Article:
Posted by: graemebird | October 20, 2011

Value From Brute Force Unrelated To Legal Tender Laws….

Contrary to Misean economic theory, the value that fiat currency holds does not come primarily from its history as a commodity money.  The value that the paper money holds does come from brute force, but not primarily from the brute force, as specified by legal tender laws.

The value of paper money comes primarily from their tax voucher status. That really is the end of the mystery of how paper can have value. Its the taxing power that does it for the most part.

This does not sound right or good does it? It doesn’t sound either Misean, or Randian.  That the necessary value of a medium of exchange can be created through brute force? Not anything a good objectivist might like to admit to.

But it is nonetheless a fact, and a fact that we must take into account when we go in for monetary reform.  While we have a government, it is quite legitimate to maintain a proportion of our money supply as fiat money.  Its a good safeguard against mischief by international bigshots.  At the same time having a proportion of the money supply in fully-backed commodity-money is a safeguard against our government abusing our fiat currency.

So each is a safeguard for the other, and we need both in our quest for good money.  But fractional reserve can never have any part of an honest quest for hard money.  Nor can government borrowing ever be acceptable. Nor can money-with-interest attached ever be okay.

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Responses

  1. I think I have worked out why, for over 40 years, no human on earth, of whom I am aware, who describes themselves as a professional economist, political scientist, anthropologist, sociologist, Cultural/Media/Blah Studier, legal academic has said anything that someone interested in political economy would love to hear, or could learn from. The last was arguably Timothy O’Leary said “Turn on, Tune in, Drop out”. They never ask The Question.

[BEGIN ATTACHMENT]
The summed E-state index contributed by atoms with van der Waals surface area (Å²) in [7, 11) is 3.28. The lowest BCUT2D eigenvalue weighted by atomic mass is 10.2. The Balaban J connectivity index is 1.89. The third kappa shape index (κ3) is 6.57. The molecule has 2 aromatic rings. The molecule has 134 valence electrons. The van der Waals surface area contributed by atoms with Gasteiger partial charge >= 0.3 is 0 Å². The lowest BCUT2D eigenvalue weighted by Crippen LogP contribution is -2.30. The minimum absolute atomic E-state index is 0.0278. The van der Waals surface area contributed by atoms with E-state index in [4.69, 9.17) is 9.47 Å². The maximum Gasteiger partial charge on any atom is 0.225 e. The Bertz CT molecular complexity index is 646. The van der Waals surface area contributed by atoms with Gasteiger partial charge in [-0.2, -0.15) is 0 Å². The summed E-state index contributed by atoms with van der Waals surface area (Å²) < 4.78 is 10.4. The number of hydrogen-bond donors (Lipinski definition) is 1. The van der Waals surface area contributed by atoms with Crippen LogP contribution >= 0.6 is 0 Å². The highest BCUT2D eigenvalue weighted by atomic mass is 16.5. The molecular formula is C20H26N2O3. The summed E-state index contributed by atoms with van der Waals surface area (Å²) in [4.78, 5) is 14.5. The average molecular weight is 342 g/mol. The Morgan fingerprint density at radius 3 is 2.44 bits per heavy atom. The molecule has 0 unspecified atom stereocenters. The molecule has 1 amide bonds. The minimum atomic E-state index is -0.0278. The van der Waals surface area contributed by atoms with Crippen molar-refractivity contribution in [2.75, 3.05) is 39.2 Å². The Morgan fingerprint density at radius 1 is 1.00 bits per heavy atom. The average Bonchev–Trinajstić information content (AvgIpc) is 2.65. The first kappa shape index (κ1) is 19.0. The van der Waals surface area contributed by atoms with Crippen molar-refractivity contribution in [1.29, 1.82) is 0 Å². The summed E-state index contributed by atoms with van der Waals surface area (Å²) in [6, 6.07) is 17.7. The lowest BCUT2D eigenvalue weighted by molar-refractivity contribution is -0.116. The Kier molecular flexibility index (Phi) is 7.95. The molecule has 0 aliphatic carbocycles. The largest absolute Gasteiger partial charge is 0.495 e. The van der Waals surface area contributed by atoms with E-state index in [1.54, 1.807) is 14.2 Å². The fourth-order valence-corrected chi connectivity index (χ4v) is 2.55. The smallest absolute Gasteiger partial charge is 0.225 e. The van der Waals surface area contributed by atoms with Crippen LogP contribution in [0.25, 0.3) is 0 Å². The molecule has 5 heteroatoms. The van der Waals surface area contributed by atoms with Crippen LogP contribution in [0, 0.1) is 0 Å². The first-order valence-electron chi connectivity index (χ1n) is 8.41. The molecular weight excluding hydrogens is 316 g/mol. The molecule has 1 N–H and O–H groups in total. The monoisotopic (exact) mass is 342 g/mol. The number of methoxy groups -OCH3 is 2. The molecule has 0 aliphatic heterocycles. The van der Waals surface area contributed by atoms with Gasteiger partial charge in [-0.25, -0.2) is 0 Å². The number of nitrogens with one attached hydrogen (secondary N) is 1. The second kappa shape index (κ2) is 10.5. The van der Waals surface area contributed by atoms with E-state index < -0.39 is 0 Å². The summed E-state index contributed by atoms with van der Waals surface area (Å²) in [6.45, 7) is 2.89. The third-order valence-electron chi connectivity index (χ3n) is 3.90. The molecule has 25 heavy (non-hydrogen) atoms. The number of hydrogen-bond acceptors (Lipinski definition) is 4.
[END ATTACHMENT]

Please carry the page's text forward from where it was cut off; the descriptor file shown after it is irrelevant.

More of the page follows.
The Question, let alone its answer, might well have been redundant had O’Leary’s mantra grown legs. But O’Leary failed to add, that unless you have hot and cold running access to the most vacinerous neuropschyopharmacologists, and equally hot and cold running access to $50 bill, you can’t avoid The Question.

    I find The Question is better approached by its Answer. And the Answer to Political Philosophy’s most burning question, which is never asked is that ‘Yes, Virginia, Might Is Right’. Why don’t any of these famous and rich academic gurus ever say this? Imagine how much more informed and efficient we will be from this point on.

    Should Palestine be admitted to the UN? The first question must be, how much violence can it muster, either among its own people, or friends it can rely on to at least hurt, probably maim, and of course kill, just so Palestinians can have a State. See? Doesn’t the whole issue become so much clearer, and time needed to spend on it, suddenly reduced from 60 years to 6 minutes. No, your dorks, Palestine should not be admitted to the UN.

    From right now, at your next JD seminar, when the resident Fauxborigine thinks he is splitting the atom by saying ‘Always Was, Always Is, Always Will Be Aboriginal Land’, your Professor will now turn to her, and demand, “how many spears and nulla nulla you got? Best you get Larissa Behrendt to up the number of those classes, if she wants this ‘Aboriginal Sovereignty’ lark to kick off. Ethical issue: Are we obliged to tell her many .303s we’ve got?

    And finally, when that Friday afternoon Professor aks, like butter wouldn’t melt in his month – “Given the failure of democracy to tackle climate change, what other strategies should be contemplating”? I will put up my hand like the wind, and say, “Professor, we have two options”. The 1st is stealing all the militarie’s weapons, and doing what we like. And the second is move, preferably without stealing guns, but we’ll probably need our own if we move to Alaska, Siberia, or Tasmania.

  2. Well might appears to make right in a lot of cases. But its only that proportion of interaction where this is not the case that makes civilization possible. Otherwise we would just have to accept the righteousness of the banks continually stealing from the society until the US and Europe collapsed into anarchy and violent occupation.


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